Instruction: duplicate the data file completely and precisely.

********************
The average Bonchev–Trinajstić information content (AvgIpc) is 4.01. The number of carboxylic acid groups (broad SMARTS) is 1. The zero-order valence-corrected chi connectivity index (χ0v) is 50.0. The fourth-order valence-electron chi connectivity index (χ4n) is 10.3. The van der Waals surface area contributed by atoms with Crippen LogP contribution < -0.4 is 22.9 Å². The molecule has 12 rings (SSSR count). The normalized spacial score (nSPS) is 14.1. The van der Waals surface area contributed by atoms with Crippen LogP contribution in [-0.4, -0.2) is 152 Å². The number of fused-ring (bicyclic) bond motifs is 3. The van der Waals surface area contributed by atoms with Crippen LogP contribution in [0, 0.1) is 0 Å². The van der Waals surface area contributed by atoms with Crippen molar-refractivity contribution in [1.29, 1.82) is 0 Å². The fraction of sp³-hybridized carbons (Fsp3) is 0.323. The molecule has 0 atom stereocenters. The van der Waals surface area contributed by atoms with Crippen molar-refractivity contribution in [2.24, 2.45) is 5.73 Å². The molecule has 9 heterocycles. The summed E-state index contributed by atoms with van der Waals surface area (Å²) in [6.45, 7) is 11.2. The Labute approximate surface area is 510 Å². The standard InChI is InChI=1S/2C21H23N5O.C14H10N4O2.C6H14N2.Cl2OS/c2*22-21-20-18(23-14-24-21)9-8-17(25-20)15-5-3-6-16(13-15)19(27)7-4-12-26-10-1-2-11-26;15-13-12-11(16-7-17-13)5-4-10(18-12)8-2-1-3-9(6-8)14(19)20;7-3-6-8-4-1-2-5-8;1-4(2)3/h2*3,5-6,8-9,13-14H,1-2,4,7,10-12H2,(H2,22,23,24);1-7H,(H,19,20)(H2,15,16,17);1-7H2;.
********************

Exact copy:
The average Bonchev–Trinajstić information content (AvgIpc) is 4.01. The number of carboxylic acid groups (broad SMARTS) is 1. The zero-order valence-corrected chi connectivity index (χ0v) is 50.0. The fourth-order valence-electron chi connectivity index (χ4n) is 10.3. The van der Waals surface area contributed by atoms with Crippen LogP contribution < -0.4 is 22.9 Å². The molecule has 12 rings (SSSR count). The normalized spacial score (nSPS) is 14.1. The van der Waals surface area contributed by atoms with Crippen LogP contribution in [-0.4, -0.2) is 152 Å². The number of fused-ring (bicyclic) bond motifs is 3. The van der Waals surface area contributed by atoms with Crippen LogP contribution in [0, 0.1) is 0 Å². The van der Waals surface area contributed by atoms with Crippen molar-refractivity contribution in [1.29, 1.82) is 0 Å². The fraction of sp³-hybridized carbons (Fsp3) is 0.323. The molecule has 0 atom stereocenters. The van der Waals surface area contributed by atoms with Crippen molar-refractivity contribution in [2.24, 2.45) is 5.73 Å². The molecule has 9 heterocycles. The summed E-state index contributed by atoms with van der Waals surface area (Å²) in [6.45, 7) is 11.2. The Labute approximate surface area is 510 Å². The standard InChI is InChI=1S/2C21H23N5O.C14H10N4O2.C6H14N2.Cl2OS/c2*22-21-20-18(23-14-24-21)9-8-17(25-20)15-5-3-6-16(13-15)19(27)7-4-12-26-10-1-2-11-26;15-13-12-11(16-7-17-13)5-4-10(18-12)8-2-1-3-9(6-8)14(19)20;7-3-6-8-4-1-2-5-8;1-4(2)3/h2*3,5-6,8-9,13-14H,1-2,4,7,10-12H2,(H2,22,23,24);1-7H,(H,19,20)(H2,15,16,17);1-7H2;.